Employment law violations are far too common. In many cases, employers are aware that they are violating the law and they are simply trying to get away with it for their own benefit. However, in other cases, these violations are completely unintentional. Such violations are still a serious matter that require legal action.
Employment Law Basics
- Wage laws – Wage and hour laws are intended to make sure that hourly employees earn a fair wage for their work. In general, hourly employees must receive at least a minimum wage for every hour worked.
- Overtime laws – When an hourly employee works more than 40 hours in a single week, he or she must receive compensation equal to at least 1.5 times his or her normal hourly wage for every overtime hour worked.
- Meal and break laws – The state of Florida requires employers to provide a 30-minute meal period to any employee age 18 or under who works more than 4 consecutive hours. However, state law does not require any meals or breaks for employees over the age of 18. Federal law requires that any breaks of less than 20 minutes be paid as time worked.
- Discrimination – Employers are prohibited from discriminating against employees on the basis of certain characteristics, such as citizenship, age, disability, sex, religion, color and race.
- Retaliation for complaints – Employers are not permitted to retaliate against employees who make complaints about the company or its activities.
- Owed Pay/Benefits – When an employee earns benefits or wages, the employer must release them to the employee.
When Employers Break the Law
Employers may violate workers’ rights in a variety of ways. For example, the employer may attempt to withhold wages in order to punish the employee for leaving the job or filing a complaint against the company. The employer may also refuse to pay minimum wage or overtime. In addition, some employers may violate an employee’s contract by terminating the employee unfairly or refusing to uphold some other responsibility mentioned in the contract. In these cases, employers are usually aware that their actions are not legal.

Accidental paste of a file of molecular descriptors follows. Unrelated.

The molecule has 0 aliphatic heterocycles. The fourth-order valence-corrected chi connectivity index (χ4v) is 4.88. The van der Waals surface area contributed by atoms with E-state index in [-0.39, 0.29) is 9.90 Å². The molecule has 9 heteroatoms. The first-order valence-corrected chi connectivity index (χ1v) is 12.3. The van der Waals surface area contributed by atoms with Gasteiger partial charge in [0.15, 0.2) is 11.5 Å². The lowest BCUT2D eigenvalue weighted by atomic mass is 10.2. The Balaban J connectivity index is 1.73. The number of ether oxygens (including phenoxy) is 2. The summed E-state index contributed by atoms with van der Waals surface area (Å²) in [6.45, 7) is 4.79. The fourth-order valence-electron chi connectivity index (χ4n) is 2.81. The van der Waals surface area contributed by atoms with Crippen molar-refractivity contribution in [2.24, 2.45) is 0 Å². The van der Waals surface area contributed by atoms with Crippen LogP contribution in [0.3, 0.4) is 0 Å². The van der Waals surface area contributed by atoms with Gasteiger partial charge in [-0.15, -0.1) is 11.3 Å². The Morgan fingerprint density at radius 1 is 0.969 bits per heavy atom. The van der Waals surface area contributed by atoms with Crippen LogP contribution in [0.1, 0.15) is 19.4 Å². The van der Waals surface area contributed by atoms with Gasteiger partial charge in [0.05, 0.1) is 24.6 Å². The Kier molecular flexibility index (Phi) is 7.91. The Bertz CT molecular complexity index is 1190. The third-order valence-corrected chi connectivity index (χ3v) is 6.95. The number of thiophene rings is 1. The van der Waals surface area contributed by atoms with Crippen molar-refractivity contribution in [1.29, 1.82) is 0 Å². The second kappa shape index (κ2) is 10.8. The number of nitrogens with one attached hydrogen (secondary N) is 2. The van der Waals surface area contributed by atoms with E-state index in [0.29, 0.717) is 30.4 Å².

However, in other cases, employment violation may be entirely unintentional. The employer may have accidentally classified an employee as exempt from wage and hour laws, leading to an underpayment of hourly wages or overtime. Other employers may simply be unaware of laws regarding meals, breaks and other issues.
What to Do If Your Employer Violates Your Rights
Some employees mistakenly believe that an employer’s ignorance of an employment law will excuse the employer from any violations. However, this is not the case. Your employer is responsible for knowing and understanding all the applicable state and federal laws. When these laws are violated, regardless of the reason, the employer is liable.
If you believe that your rights as an employee have been violated, you can take action against the employer with the help of a competent attorney. In many cases, you will be able to recover damages and/or force some specific performance from the employer, such as the restoration of your job. Please contact Feldman Williams today to learn more about employment law violations and your options as an employee.